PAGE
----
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Tax deducibility for health insurance premiums?

Financial adviser Kevin Smee has suggested it's time to rethink health insurance, including making premium tax deductible again to help take the pressure off the public system.

Monday, March 25th 2024, 9:20AM 7 Comments

by Jenny Ruth

“We all know that our existing healthcare system has broken parts. Mostly because of our population size, tax take, geographic stretch etc.,” Smee wrote on LinkedIn.

“So, for those that can afford the premiums, and therefore take the pressure of the public system, how about making the premium tax deductible?” he asked.

“We can claim donations, income protection and interest on property investment so why not private medical insurance.”

But insurance agents don't think it's likely the current government would even consider making premiums tax deductible.

Graeme Lindsay of industry research organisation Strategy Financial says lobbying for tax deductibility would be “like shovelling water uphill with a pitch fork.”

The main reason why the cause is hopeless is because it would take many years before the private sector it was of sufficient size to relieve the pressure on the public system, he says.

But the government would suffer an immediate drain on its tax take at a time when it's short of cash and trying to reduce the “profligate over-spending” of the previous government, Lindsay says.

Willowgrove Consulting's Jon-Paul Hale says: “We have to be careful what we wish for.”

He notes that about 25% of New Zealand's population already has health insurance and giving them a tax break would immediately reduce government revenue, adding to the public health system's funding shortfall without impacting demand.

“We know from past tax deductibility that the impact is limited as people without means wouldn't take up medical insurance because of the tax break,” Hale says.

And while some middle income people might take on health insurance with a tax incentive, it's likely to be only a single-digit percentage of the population, he says.

How to treat businesses which offer employees health insurance would also be a complicated and thorny issue – businesses currently can deduct the costs of a group scheme but pay fringe benefits tax on the benefit provided, or they can make it part of a salary package and deduct tax at the employee's marginal tax rate.

“The bulk of medical insurance when it was last tax deductible was in employer group schemes and this meant that corporates benefited the most.”

Tags: insurance

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Comments from our readers

On 25 March 2024 at 2:31 pm JPHale said:
In principal I support tax deductibility for people when it comes to medical insurance.

At the same time, when thinking though the implications of adding deductibility, I have my doubts that it would deliver to the intended people as meaningful cost savings or incentive to take up cover for many of the reasons mentioned above.
On 25 March 2024 at 5:11 pm KeepThingsSimple said:
At the moment, c. 50% of elective procedures are funded through health insurance. Treasury has likely performed the calculations and come to the view that the increase in the penetration rate of health insurance is unlikely to offset the costs of providing tax relief to existing customers who already hold private health insurance without the relief. Put another way, Treasury probably takes the view that an additional $1 of funding into the public system delivers more service than $1 of tax relief into the private system.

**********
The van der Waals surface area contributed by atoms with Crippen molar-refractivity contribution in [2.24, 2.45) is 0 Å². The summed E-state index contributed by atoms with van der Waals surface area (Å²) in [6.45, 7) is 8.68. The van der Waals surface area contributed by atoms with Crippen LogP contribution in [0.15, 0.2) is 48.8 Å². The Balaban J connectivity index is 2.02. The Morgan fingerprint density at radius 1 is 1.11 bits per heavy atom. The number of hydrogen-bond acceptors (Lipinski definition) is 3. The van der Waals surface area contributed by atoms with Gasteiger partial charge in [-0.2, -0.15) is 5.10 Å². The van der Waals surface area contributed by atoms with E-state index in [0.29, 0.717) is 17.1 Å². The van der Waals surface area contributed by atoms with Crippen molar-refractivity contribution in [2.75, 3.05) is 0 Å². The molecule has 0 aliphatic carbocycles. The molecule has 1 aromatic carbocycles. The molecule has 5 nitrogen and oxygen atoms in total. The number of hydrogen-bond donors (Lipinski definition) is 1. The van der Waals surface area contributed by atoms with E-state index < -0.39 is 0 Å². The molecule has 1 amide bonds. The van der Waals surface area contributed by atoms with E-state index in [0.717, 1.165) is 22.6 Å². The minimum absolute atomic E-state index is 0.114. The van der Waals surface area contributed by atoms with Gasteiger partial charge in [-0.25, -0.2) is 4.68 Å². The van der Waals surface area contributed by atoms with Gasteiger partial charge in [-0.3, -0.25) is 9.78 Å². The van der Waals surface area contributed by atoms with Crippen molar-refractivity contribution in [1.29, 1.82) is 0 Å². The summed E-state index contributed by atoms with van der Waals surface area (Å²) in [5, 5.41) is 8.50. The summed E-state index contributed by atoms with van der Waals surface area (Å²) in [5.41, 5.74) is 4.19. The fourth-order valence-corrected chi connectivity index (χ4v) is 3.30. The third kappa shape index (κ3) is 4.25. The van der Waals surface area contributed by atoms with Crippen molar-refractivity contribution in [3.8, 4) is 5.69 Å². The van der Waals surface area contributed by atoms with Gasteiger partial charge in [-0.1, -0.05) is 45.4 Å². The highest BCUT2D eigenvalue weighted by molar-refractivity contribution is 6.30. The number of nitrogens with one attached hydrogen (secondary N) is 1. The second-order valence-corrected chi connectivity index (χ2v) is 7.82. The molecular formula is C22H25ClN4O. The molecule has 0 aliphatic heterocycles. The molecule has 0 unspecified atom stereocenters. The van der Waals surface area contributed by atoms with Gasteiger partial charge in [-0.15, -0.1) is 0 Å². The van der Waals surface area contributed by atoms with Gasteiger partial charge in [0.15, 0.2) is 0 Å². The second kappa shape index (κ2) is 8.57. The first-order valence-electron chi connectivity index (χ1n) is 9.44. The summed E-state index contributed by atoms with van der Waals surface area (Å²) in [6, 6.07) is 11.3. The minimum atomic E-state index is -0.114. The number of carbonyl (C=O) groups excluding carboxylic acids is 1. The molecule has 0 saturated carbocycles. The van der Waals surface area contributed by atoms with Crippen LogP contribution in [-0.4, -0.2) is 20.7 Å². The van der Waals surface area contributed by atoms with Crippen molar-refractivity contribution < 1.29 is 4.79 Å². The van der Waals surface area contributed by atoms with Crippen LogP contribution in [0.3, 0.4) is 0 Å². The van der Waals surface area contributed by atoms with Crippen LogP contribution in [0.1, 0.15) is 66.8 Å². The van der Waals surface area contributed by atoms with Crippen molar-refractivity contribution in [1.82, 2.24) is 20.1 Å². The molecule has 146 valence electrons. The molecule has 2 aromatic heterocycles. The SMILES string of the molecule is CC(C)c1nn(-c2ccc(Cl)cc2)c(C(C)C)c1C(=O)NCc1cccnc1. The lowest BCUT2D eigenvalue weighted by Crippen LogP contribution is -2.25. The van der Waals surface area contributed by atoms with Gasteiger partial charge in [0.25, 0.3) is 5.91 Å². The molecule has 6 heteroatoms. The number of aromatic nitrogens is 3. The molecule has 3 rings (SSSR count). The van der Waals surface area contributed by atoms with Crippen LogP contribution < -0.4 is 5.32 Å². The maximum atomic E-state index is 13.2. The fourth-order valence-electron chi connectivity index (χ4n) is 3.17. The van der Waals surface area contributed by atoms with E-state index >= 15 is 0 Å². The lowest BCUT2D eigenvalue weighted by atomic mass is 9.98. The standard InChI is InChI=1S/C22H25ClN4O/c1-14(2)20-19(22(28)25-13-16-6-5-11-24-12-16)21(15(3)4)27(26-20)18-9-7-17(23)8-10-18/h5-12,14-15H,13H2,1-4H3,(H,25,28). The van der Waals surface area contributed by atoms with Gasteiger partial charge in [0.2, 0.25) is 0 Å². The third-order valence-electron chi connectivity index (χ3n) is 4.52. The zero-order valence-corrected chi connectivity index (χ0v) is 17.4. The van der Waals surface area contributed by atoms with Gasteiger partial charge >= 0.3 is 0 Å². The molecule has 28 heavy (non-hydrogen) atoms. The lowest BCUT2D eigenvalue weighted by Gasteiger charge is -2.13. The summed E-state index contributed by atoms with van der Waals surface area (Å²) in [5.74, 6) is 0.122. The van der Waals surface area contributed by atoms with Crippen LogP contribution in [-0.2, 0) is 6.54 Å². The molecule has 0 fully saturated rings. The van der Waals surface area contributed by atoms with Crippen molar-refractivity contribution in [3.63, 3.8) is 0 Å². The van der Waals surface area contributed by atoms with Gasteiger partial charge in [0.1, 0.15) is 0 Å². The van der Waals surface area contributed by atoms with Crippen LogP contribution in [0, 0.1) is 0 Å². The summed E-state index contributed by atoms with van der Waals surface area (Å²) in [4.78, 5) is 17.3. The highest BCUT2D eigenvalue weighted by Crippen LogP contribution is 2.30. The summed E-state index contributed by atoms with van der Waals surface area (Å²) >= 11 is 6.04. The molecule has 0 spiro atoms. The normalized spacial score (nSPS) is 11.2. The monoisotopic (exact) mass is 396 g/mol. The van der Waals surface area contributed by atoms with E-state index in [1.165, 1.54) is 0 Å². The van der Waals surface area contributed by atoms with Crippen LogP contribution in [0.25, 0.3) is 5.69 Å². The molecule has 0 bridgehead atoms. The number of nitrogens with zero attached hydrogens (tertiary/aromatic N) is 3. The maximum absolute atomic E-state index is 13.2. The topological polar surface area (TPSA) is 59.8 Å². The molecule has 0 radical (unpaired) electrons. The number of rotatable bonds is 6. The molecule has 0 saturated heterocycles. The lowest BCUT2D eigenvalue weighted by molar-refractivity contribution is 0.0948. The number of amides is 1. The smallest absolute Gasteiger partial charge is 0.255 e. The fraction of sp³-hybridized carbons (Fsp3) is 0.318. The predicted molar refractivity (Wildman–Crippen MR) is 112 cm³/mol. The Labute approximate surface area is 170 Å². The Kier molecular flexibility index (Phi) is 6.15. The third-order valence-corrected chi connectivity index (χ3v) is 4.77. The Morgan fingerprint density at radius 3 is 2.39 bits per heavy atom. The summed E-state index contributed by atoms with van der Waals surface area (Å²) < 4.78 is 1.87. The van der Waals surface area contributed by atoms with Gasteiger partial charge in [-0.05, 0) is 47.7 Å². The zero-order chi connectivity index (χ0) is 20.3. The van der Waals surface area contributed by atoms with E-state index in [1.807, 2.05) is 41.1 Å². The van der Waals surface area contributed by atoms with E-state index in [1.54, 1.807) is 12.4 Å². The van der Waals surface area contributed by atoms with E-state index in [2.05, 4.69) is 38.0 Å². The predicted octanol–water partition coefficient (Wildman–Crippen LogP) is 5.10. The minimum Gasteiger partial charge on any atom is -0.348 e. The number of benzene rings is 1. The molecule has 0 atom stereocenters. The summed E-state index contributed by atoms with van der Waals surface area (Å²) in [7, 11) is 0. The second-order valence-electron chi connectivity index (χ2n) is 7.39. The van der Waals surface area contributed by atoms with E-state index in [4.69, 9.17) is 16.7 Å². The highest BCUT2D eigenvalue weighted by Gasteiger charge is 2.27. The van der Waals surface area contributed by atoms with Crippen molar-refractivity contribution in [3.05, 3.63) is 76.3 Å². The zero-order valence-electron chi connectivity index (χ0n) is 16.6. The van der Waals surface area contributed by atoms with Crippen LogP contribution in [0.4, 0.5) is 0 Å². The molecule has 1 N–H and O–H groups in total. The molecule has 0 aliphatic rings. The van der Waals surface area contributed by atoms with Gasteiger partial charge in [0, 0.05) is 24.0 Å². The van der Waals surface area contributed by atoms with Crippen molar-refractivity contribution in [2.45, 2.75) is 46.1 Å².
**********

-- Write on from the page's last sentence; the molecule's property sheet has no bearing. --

Of course, the trouble with this line of thinking is that it does nothing to address the fundamental issue with the health system: the shortage of supply. I’d like to see some new thinking from policymakers on solutions to increase the supply of health talent and facilities.
On 25 March 2024 at 5:51 pm JPHale said:
KTS, agree, the issue isn't just money, it is the delivery apsect as well.

There is potential for public/private partnership here, this is where Aussie has gone with their system. Though the risk is anything the government touches will remove efficency and likely increase private costs too... Which seems to be part of what Aussie is dealing with, though with a much larger budget to work with.
On 28 March 2024 at 9:40 am Lifer said:
A potentially more palatable approach for the current government might be to take FBT off employer subsidized health and life insurance. This would increase the uptake of health and life insurance addressing the underinsurance issue, build better financial resilience into the NZ economy, help relieve pressure on the public health system, improve productivity and ensure more people had access to health care and a financial safety net. At the current rate, FBT makes it prohibitive for employers to offer such benefits.
On 28 March 2024 at 11:00 am Majella said:
@Lifer

Yes, indeed. When we approached then Health Minister Woodhouse in 2014, he almost laughed before telling us that 'the government is not considering FBT reform or relief.'
On 28 March 2024 at 5:02 pm KeepThingsSimple said:
Unfortunately, the same fiscal argument applies on FBT as tax incentives - i.e. the increase in the take-up of health insurance is unlikely to compensate Treasury for the loss of FBT already being collected.
On 28 March 2024 at 10:56 pm onion said:
Better than tax deductions on insurance would be tax rebates for the cost of procedures that remove load on the public system.

How they are paid, either from savings or from insurance, does not discriminate against self-insurers.

The ultimate aim should be to relieve the pressure on the public health system, not to subsidise insurers.

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